The New Year festivities of Japan's advertising industry came to an abrupt end this January when executives learned that Japan's Fair Trade Commission intended to conduct a far-reaching inquiry into their business practices.
The investigation, which will also probe advertisers and media companies, was sparked by growing con-cerns that time-honoured ways of doing business might be incompatible with today's laws and international trade agreements, a suspicion that many advertising agency people believe is well-founded.
In a letter to chief executives dated 30 January, Akihito Watanabe, the manager of the Trade Practices Department in the Economics Affairs Bureau at the FTC, wrote: "In other investigations, we have found that in the advertising transactions between the advertiser, ad agency and media (agency), there was room for improvement in assuring fair trade, such as the status of documenting contracts."
He continued: "We have decided to survey mainly the trade involving advertisers and media companies to identify the actual conditions of the market structure and the trade practices of the advertising industry, with regard to the anti-trust law and competition policy."
The problem of the lack of written agreements for transactions has raised its head before. In 1989, the FTC slapped agencies' wrists for the way they did business with film production companies. Among other faults, agencies were deemed guilty of demanding changes to commercials and then refusing to pay for the extra work involved.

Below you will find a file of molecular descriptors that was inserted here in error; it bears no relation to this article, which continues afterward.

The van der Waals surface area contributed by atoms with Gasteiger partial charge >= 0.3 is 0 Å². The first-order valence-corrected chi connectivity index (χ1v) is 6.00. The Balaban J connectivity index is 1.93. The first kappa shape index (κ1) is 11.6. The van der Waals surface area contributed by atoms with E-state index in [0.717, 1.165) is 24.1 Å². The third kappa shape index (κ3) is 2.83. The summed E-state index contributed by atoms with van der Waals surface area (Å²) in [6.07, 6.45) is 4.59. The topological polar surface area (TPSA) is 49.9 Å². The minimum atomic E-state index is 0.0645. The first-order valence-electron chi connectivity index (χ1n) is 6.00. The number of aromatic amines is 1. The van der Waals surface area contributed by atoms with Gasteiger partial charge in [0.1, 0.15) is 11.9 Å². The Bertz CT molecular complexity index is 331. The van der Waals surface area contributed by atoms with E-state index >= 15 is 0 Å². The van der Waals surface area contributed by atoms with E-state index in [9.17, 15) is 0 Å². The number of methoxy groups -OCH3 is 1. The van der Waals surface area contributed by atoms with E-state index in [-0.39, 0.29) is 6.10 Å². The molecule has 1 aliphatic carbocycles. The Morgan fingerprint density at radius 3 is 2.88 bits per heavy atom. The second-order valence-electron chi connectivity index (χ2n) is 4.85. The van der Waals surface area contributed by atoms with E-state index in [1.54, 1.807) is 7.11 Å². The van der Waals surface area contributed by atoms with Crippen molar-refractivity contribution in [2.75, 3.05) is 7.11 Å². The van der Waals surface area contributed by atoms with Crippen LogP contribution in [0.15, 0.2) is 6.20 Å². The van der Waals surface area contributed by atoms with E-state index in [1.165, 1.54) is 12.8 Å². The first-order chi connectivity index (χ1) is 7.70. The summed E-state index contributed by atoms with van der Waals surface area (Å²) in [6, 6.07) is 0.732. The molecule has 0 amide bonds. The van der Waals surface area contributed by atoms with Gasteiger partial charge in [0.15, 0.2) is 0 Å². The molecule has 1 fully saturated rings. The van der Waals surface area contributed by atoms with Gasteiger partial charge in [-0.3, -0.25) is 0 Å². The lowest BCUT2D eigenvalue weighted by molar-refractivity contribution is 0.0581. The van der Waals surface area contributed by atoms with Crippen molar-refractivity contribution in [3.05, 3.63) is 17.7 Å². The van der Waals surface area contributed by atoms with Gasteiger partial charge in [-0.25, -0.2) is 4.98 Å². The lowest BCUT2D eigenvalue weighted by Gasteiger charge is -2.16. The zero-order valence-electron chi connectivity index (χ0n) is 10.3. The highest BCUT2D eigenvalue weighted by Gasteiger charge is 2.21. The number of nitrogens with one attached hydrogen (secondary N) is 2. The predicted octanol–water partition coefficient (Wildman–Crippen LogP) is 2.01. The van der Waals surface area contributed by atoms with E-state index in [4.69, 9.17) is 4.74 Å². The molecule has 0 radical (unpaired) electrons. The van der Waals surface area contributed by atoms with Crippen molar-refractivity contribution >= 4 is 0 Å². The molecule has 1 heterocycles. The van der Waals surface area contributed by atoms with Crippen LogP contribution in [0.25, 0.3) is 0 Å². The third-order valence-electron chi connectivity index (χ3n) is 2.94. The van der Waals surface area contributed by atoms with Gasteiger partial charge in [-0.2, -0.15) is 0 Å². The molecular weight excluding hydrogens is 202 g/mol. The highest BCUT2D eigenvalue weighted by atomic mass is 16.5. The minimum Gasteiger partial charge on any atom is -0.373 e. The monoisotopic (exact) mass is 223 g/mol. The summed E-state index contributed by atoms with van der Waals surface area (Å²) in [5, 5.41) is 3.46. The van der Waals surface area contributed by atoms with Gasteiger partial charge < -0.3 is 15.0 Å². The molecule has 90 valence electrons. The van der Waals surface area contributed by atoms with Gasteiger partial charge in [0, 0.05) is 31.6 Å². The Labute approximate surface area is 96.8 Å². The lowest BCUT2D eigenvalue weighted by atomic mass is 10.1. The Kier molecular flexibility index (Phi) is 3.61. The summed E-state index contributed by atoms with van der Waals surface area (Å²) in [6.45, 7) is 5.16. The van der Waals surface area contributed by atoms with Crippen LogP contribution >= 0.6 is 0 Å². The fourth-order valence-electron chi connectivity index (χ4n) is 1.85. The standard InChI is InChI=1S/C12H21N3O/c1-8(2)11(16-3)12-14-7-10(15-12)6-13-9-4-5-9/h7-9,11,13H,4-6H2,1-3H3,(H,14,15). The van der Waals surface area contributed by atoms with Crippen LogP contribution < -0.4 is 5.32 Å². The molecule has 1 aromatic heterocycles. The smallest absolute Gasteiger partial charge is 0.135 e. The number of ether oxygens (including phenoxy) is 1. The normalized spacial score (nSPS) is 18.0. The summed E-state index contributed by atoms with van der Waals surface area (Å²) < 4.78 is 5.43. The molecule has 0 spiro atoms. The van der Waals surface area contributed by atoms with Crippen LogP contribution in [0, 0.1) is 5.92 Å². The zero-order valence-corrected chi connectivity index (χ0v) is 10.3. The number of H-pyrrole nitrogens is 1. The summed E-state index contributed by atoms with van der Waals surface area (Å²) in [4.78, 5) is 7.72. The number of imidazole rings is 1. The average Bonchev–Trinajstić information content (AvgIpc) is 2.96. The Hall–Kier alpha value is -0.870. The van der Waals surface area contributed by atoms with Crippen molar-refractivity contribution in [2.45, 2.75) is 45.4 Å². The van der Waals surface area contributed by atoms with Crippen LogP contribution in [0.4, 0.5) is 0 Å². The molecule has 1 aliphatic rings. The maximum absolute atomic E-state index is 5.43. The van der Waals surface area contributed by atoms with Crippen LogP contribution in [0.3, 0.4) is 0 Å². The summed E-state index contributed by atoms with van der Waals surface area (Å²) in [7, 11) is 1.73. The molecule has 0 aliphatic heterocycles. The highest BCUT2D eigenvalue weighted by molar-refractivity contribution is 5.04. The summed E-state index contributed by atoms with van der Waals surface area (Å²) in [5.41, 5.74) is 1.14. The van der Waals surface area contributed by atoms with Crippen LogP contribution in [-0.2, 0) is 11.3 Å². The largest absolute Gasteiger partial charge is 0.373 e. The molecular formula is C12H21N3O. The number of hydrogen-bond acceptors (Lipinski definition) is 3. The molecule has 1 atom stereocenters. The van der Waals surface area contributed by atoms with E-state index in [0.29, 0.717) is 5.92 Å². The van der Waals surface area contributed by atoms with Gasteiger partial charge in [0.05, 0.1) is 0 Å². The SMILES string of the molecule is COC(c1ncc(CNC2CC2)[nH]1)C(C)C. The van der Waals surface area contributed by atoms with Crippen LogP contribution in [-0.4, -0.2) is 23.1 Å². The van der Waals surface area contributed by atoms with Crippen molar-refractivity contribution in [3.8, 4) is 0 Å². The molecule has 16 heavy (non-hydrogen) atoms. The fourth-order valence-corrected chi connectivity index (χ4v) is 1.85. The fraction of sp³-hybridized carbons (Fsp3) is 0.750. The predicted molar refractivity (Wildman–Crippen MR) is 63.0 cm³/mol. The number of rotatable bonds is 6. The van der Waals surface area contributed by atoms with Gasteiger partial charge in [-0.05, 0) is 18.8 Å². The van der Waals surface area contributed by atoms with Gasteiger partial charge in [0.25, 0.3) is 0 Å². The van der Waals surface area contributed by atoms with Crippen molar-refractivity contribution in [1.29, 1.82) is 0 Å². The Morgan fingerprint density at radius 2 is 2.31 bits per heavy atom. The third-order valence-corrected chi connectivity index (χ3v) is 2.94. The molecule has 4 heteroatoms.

"These problems have been complicated by the agency habit of commissioning work and agreeing prices solely on the basis of oral instructions. As projects develop, it becomes less and less clear what has been agreed and what price will be paid," Hidekatsu Hirabayashi, at the time a divisional director of the FTC, said.
On that occasion, agencies escaped sanctions with a mea culpa. Seemingly, traditional business practices are robust enough to survive at least a mild rebuke from the FTC.
The new survey, which will use detailed questionnaires and interviews, will ask 300 companies, including advertisers, media companies and agencies, to provide evidence. A published report is expected around August this year. FTC officials declined to discuss the project.
According to an executive familiar with the inquiry, one topic high on the FTC's agenda is whether the big players - both agencies and advertisers - use their buying power unfairly. Big companies, the insider points out, have been squeezing smaller shops, collaborating in secretive pricing or discount arrangements that disadvantage the smaller companies in their dealings with media owners.
The new study stems partly from an investigation last year into the relations between agencies and their sub-contractors, such as TV commercial production companies. The FTC found that failure by Japanese agencies to provide proper written contracts for work they commissioned led to abuse of the system, much as it had done in 1989.
Pressure from advertisers demanding greater transparency in their dealings with agencies was also a contributing factor. In 2003, the Japan Association of Advertisers published a report, Remuneration System for Advertising Companies Aiming for Fair Transactions, which called for greater openness.